The bridge-and-tunnel crowd came through for Saltman and within 30 days, membership was completely full.
Saltzman’s first Alley investor was someone he’d already partnered with before.
“I think the easiest way to get investment on another project is going after an investor you made money for in the past, almost to a fault. And that investor was David Galanter, and he had the foresight to believe in me and to believe in the idea, and we went with it.” Saltzman added that Galanter is a commercial real estate attorney, which helped in securing a space and getting the idea off of the ground. Start where you are, with whom you know, because you probably have more valuable local connections than you think.
After getting Alley off the ground, Saltman saw an obvious opportunity with Entrepreneur Media, the owner of this site. Saltzman not only contributes to the site regularly, but works with its editors to find unique entrepreneurship stories within the walls of Alley. Not only could the members gain valuable media exposure, Entrepreneur gained access to real stories from the frontlines from founders who were “weeks away from not making their payroll. Or they want to celebrate their funding. Or they want to talk about how they need a co-founder because their last one, they just got into a fight with.”
“It was such a good idea that [Entrepreneur Media] not only became a strategic partner, they decided to invest in my last round of funding also, so they’re not only a partner, they’re one of my investors.”
Expect the unexpected.
In the opening week at the first Alley location, a pipe busted on a floor above the space and 18,000 gallons of water came crashing down through the ceilings. Try and proactively think through emergency situations and crisis management, he advised.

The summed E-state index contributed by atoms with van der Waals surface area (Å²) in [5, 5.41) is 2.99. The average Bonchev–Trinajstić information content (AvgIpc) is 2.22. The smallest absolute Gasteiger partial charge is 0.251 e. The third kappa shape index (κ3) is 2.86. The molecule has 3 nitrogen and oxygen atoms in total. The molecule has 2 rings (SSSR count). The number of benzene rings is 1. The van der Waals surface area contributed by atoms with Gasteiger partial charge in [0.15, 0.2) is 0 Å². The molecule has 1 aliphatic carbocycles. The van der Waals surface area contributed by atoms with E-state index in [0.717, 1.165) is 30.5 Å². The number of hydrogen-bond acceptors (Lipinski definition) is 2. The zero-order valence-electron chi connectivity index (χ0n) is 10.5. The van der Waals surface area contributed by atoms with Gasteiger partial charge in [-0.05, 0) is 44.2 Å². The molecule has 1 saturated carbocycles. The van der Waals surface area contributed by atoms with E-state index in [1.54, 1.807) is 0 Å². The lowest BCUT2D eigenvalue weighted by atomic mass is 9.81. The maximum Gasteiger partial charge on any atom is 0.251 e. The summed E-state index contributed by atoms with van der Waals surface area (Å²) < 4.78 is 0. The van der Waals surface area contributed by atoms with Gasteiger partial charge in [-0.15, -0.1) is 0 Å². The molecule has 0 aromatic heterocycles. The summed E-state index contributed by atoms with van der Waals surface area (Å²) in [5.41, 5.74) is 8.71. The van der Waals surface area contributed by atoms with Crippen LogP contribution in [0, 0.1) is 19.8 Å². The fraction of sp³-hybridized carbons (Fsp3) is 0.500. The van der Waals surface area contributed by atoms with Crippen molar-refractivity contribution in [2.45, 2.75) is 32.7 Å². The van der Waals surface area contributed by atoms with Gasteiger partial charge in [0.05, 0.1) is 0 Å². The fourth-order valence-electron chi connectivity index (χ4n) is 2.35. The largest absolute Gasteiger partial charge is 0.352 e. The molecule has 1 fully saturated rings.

“What we learned from this obstacle is how to deal with that. How to deal with an emergency situation with 700 entrepreneurs that have to go out into the middle of the street and how to deal with the crisis management of the whole thing. That was a big eye opener, and there’s a lot of that that happens.”
Differentiate yourself (by adding the most value).
Saltzman knew that meaningful connections, support and community are vital for entrepreneurs, and often hard to find. We’ve all been to a networking event filled with one too many over-eager consultants or sales reps, all wanting to get, get, get and sell, sell, sell. Those are not the kind of people you want to share a coworking space with.
“Anybody can work out of a WeWork. We really select the people that come in here. We really look at who you are, not who your investors are, not who your friends are but who are you and can we help you?” he said.
Alley is a membership community that offers its members a space to work, yes, but also exclusive events, an open, supportive environment, media attention and connections to mentors and investors.
“If you focus on creating the most value for your customers and you provide them the best experience possible . . . you’re going stick out from your competitors. Competition motivates me to do that . . . . And by the way,” he added, “being in a competitive market means that you’re in the right market. It wouldn’t be competitive if there wasn’t money to be made.” Clearly he chose well; WeWork now has an estimated worth of $16 billion.
Entrepreneurship is hard, and dealing with overhead, tricky leases and water leaks can make it much harder. Saltzman explained that the emotional and psychological “ups and downs and swings” of starting a business are the hardest thing to get through. He admits this answer is very meta, but when I asked him about his best advice for aspiring shop owners, he credited his success to having a like-minded community around him.
“I eat my own recipe,” he shared. “Having that support system of other people that are building startups has propelled me and helped me through some of the toughest times I’ve had.”